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Germany’s Wendelstein 7-X Stellerator Takes the Next Step Toward Fusion

Dec. 14, 2015 (EIRNS)—Following the completion of a nine-year upgrade to the world’s largest stellerator-type magnetic fusion device, on Dec. 10 the Max Planck Institute for Plasma Physics announced that the Wendelstein 7-X machine had produced its first helium plasma, by heating helium to 1 million degrees, using a short microwave pulse. The plasma in the machine had a duration of one-tenth of a second, and following this milestone, the next step will be to extend the duration of the plasma discharge, on the way to a sustained fusion reaction, which will require a 100 million degree plasma. Project leader Prof. Thomas Klinger explained that they started with the noble gas helium for the first trial runs, and next year will change over to a hydrogen plasma, which will be the fuel used for the fusion reaction.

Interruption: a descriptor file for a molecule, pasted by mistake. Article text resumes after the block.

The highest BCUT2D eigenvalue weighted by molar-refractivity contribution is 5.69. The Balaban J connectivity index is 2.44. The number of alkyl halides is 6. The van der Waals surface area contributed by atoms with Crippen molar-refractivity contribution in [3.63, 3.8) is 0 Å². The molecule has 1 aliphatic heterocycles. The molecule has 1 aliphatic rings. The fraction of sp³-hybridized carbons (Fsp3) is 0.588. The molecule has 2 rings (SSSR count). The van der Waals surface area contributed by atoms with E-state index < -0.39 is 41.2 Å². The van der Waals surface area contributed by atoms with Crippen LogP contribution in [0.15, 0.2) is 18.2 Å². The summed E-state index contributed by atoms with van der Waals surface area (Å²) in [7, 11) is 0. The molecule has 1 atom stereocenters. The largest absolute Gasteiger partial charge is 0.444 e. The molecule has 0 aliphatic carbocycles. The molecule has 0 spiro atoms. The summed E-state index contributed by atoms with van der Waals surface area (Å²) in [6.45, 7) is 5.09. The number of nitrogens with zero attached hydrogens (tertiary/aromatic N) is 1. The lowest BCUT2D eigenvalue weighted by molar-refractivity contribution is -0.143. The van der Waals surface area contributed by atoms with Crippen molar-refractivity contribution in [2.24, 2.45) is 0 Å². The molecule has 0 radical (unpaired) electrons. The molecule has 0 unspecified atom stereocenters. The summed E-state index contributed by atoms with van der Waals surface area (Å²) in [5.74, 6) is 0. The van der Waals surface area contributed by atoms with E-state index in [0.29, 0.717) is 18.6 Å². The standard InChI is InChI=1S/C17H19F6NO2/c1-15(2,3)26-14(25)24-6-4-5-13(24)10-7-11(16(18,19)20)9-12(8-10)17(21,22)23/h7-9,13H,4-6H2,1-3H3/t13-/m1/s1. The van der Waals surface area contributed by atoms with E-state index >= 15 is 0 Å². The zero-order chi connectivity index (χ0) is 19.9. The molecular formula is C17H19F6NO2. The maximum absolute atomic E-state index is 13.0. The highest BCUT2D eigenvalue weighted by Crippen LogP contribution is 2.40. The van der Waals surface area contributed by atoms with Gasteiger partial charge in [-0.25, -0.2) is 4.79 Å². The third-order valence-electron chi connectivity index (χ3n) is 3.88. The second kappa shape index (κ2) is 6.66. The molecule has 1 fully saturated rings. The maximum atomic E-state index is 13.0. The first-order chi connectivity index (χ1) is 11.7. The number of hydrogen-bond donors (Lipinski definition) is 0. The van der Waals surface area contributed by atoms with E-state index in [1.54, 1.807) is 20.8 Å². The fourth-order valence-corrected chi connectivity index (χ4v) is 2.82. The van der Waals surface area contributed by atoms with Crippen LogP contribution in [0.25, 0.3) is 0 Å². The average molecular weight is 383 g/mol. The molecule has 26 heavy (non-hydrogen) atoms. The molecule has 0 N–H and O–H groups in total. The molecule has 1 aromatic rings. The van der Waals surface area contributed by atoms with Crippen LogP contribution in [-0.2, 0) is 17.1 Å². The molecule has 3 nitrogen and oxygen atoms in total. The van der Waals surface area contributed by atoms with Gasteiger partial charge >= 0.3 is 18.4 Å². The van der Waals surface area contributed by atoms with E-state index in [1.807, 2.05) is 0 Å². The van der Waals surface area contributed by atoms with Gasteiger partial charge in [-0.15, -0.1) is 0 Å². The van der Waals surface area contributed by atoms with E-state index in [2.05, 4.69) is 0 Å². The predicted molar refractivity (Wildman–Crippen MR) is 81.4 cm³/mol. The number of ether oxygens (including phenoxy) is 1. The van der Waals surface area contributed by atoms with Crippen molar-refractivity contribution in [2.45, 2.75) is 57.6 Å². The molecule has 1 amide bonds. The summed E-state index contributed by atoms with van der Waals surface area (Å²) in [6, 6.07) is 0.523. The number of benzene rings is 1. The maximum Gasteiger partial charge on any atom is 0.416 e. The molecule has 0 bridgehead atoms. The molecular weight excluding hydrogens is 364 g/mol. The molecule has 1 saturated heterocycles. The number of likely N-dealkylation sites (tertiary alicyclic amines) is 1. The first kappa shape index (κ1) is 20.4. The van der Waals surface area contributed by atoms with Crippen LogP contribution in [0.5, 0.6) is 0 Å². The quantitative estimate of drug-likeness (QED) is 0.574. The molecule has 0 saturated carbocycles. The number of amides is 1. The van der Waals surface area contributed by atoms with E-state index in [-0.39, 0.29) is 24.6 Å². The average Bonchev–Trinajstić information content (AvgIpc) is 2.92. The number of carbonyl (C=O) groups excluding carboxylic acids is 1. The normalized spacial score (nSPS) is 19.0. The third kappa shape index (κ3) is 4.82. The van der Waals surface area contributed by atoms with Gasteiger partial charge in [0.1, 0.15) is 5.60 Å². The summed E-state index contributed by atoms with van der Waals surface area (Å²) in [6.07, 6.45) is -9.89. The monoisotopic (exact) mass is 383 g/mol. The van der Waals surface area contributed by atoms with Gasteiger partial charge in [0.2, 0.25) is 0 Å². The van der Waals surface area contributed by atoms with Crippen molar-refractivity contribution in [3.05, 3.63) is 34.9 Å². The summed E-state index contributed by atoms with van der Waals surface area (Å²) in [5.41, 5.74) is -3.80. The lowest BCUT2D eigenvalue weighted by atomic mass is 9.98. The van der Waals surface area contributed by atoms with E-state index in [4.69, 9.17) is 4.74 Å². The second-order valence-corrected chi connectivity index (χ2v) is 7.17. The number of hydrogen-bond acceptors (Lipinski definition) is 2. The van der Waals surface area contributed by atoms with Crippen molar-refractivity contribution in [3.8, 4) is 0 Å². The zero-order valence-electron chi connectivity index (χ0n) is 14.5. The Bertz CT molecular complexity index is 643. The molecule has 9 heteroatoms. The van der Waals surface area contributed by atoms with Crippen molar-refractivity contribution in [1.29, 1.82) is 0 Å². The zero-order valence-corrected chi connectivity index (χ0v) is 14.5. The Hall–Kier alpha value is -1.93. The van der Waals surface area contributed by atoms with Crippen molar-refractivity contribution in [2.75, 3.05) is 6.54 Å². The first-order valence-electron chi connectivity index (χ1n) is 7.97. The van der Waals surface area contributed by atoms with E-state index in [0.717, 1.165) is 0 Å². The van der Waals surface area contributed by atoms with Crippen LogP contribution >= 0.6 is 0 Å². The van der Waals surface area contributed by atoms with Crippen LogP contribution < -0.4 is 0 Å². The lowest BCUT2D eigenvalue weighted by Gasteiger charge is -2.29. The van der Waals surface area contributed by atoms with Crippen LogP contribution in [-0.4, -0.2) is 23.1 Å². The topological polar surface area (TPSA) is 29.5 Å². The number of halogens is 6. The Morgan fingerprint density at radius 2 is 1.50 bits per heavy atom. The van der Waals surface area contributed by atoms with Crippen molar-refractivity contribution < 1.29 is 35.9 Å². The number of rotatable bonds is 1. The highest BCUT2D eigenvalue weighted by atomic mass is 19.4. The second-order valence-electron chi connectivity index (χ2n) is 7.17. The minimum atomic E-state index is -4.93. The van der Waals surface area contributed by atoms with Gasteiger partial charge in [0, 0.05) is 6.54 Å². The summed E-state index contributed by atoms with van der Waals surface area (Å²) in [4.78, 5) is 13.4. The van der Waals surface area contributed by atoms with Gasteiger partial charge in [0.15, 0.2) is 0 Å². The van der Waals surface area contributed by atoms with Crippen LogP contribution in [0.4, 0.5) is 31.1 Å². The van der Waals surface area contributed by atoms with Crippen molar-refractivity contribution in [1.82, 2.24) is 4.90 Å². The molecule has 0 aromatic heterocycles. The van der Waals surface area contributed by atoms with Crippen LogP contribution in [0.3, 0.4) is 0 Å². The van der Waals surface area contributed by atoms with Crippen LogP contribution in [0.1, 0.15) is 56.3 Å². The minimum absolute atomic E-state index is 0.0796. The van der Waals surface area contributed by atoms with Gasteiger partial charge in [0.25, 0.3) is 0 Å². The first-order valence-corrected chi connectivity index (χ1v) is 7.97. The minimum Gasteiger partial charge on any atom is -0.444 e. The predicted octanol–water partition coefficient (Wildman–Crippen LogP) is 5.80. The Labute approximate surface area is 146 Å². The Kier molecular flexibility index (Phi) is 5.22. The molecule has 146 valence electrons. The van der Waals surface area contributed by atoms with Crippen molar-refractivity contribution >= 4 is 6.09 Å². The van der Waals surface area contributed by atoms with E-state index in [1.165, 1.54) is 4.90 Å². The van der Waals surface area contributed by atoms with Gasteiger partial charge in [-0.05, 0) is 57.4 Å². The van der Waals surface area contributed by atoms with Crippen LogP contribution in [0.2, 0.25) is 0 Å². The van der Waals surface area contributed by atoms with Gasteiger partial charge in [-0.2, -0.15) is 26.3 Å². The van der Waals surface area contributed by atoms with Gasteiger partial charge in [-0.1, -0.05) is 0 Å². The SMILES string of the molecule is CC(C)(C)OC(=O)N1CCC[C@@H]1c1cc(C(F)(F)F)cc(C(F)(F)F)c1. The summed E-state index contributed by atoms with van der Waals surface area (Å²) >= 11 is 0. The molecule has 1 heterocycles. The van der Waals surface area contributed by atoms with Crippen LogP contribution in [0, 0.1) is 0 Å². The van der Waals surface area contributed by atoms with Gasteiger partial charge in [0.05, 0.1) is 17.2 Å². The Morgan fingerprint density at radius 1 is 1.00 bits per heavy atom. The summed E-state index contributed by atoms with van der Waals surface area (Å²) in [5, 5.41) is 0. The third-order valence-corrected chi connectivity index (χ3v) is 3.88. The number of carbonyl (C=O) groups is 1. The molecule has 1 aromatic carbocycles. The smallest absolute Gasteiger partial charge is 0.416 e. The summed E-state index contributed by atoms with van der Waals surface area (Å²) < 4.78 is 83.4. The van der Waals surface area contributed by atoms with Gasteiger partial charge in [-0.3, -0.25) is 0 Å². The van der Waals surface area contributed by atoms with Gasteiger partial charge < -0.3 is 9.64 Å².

The objective of the research with Wendelstein 7-X, the scientists report, is to bring stellerator performance up to that reached by tokamaks, and with a plasma lasting 30 minutes, demonstrate the advantage of this design. The production of the first magnetic field to contain a plasma in the upgraded stellerator was announced in July, and the scientific community has been anxiously looking toward the plasma experiments.